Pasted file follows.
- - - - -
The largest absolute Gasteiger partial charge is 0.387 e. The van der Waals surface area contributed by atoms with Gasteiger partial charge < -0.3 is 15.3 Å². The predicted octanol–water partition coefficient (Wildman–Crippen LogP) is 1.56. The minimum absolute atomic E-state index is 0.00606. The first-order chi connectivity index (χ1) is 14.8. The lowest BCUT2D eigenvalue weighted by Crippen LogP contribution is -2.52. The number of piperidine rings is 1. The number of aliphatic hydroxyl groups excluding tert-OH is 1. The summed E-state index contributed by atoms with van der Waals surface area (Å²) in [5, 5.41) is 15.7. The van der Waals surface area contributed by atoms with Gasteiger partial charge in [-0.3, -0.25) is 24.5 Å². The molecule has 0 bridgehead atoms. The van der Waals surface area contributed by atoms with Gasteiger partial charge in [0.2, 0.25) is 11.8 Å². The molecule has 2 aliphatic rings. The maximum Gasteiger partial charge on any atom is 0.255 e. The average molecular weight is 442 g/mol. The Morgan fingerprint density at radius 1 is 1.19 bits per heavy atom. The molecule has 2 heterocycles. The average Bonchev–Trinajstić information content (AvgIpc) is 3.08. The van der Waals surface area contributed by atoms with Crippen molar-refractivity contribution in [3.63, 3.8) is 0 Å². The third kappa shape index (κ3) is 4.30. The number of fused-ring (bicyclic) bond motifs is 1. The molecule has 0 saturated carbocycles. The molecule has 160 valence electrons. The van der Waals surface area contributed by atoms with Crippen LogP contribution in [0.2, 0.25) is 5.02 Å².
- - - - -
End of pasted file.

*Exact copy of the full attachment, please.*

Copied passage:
The largest absolute Gasteiger partial charge is 0.387 e. The van der Waals surface area contributed by atoms with Gasteiger partial charge < -0.3 is 15.3 Å². The predicted octanol–water partition coefficient (Wildman–Crippen LogP) is 1.56. The minimum absolute atomic E-state index is 0.00606. The first-order chi connectivity index (χ1) is 14.8. The lowest BCUT2D eigenvalue weighted by Crippen LogP contribution is -2.52. The number of piperidine rings is 1. The number of aliphatic hydroxyl groups excluding tert-OH is 1. The summed E-state index contributed by atoms with van der Waals surface area (Å²) in [5, 5.41) is 15.7. The van der Waals surface area contributed by atoms with Gasteiger partial charge in [-0.3, -0.25) is 24.5 Å². The molecule has 0 bridgehead atoms. The van der Waals surface area contributed by atoms with Gasteiger partial charge in [0.2, 0.25) is 11.8 Å². The molecule has 2 aliphatic rings. The maximum Gasteiger partial charge on any atom is 0.255 e. The average molecular weight is 442 g/mol. The Morgan fingerprint density at radius 1 is 1.19 bits per heavy atom. The molecule has 2 heterocycles. The average Bonchev–Trinajstić information content (AvgIpc) is 3.08. The van der Waals surface area contributed by atoms with Crippen molar-refractivity contribution in [3.63, 3.8) is 0 Å². The third kappa shape index (κ3) is 4.30. The number of fused-ring (bicyclic) bond motifs is 1. The molecule has 0 saturated carbocycles. The molecule has 160 valence electrons. The van der Waals surface area contributed by atoms with Crippen LogP contribution in [0.2, 0.25) is 5.02 Å².